LACMA: Moms Need Fun Too!

Yellow Plastic Spaghetti Art Installation at LACMA
As the mother of a 5- and 9-year-old, there comes a time on a vacation when you have to do something of interest to mum. Yes, a mother must choose something with at least one kid activity, but she needs some spiritually enlightening activity to sustain her through hours of watching the Gator Boys and Sponge Bob and of course, the pool, the pool, the pool. Even if it was in the coolest location. From the LA Westin Bonaventure glass elevator 18-floors up, the pool looked like it was located right at the intersection of South Figueroa and Fifth Streets.

LACMA Kids' Museum
The Los Angeles County Museum of Art (LACMA) and the Getty museum were the two destinations I had in mind, but I chose the former because I already knew how to get there. As you can see, there was a yellow plastic spaghetti art installation that doubled as a playground for the kids, a big hit, and there was a kid's museum where young artists could paint and exhibit their work. From the children's museum, we started with Korean art next door. I told my children to select what they liked best and to show it to me. That worked well, and I was surprised when the Dude chose a hand-painted ceramic dish as his favourite piece, but that was the end of his interest in the museum. He'd already endured 45 minutes of museum stuff, which also included a brownie at the cafeteria.

I'd heard nothing of LACMA until I read Jane Fitch's White Oleander. In fact, the museum is where teenage Astrid has her LSD-induced epiphany about her narcissistic mother. I also  remembered reading that admission was free on the second Tuesday of the month. But when we signed our children up for memberships, we were magically given free admission anyway. Just as an aside, I was expecting Los Angeles to be just as expensive as New York and Paris for eating in restaurants and admission tickets, but this was not the case. With the exception of Universal Studios and Disneyland, I found prices in LA reasonable overall. In fact, there are quite a few free activities in LA.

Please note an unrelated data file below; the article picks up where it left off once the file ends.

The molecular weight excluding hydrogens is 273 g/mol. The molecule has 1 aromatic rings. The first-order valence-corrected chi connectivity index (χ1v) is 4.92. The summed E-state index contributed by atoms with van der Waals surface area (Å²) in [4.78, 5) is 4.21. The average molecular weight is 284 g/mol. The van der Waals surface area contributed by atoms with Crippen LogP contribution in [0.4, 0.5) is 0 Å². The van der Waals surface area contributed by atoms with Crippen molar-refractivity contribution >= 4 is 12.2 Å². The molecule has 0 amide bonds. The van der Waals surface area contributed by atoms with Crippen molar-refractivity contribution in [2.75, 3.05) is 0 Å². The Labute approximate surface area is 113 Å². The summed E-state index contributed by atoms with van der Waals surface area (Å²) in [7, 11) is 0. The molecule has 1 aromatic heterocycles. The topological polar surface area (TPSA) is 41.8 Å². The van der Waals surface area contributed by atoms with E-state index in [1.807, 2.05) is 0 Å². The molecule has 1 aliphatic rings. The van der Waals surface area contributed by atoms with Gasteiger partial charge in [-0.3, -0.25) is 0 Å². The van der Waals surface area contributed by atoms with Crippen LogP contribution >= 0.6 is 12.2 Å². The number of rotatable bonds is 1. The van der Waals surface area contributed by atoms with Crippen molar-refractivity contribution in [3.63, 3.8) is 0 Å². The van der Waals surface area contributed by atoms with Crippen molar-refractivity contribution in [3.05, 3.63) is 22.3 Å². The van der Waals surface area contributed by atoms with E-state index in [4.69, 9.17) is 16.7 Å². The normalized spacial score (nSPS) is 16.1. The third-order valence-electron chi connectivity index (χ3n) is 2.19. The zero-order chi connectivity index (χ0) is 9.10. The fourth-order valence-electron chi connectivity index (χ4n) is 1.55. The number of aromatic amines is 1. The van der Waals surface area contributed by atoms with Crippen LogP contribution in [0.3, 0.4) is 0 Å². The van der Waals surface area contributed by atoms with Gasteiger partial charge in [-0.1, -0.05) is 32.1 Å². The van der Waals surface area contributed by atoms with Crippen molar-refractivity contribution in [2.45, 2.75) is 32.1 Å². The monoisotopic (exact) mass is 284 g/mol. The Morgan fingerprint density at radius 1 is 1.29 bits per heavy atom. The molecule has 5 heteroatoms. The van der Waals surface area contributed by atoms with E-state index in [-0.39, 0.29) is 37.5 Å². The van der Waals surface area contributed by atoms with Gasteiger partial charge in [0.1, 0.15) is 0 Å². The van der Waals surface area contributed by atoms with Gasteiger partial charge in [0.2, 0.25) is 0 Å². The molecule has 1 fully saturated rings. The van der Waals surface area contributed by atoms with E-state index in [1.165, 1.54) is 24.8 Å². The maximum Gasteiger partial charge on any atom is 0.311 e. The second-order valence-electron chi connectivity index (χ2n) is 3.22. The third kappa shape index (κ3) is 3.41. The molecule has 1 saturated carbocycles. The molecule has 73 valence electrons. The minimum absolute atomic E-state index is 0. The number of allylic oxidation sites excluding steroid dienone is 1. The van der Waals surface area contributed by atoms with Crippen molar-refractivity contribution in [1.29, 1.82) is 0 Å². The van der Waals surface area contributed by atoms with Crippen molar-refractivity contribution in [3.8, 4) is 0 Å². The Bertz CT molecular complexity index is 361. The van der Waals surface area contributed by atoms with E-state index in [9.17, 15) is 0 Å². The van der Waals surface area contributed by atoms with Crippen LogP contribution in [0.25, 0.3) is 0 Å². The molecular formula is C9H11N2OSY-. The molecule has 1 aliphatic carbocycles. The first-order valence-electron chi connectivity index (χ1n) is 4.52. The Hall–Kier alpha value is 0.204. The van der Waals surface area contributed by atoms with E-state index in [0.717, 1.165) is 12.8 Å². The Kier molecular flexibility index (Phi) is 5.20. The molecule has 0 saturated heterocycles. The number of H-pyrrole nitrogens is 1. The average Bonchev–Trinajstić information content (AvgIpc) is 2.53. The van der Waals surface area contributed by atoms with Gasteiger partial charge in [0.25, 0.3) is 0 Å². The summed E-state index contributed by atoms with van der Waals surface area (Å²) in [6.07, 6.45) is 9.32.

In the end, I was able to spend 90 minutes at the museum. I walked around with my nine-year-old and tried to show her the fabulous Motherwells, Monets and of course, Picassos. But she just sighed and said, "Not another crooked face." This was right about when I heard a child (yes, mine) throw a temper tantrum in the next room, which abruptly ended as the elevator doors closed and my husband took him down to the entrance to wait for us. I enjoyed my whirlwind visit to the museum and foolishly entertained thoughts of visiting the Getty on our last day in LA. This would not transpire we discovered, as visiting LA involves a lot of driving, and you have to take advantage of every window of opportunity.

View of the Hollywood hills from the Griffith
Just as we were pulling out of the parking lot, our iPad GPS indicated that we were not far from the Griffith Observatory perched atop the hills. The art deco-inspired observatory was a big hit with my son because there were telescopes and plenty of planetary models with  buttons to push, and it was a beautiful drive to the top. We also had a great view of the Hollywood sign on a neighbouring hill, but most of all it felt great to get out of the city just for a few minutes and see it from afar.

The Griffith Observatory is a great family activity, and it's absolutely free.

Other posts about visiting California
LA's Million Dollar Theater
Disney Theatre W/ the Kids
Unexpected Beauty of Historic Los Angeles


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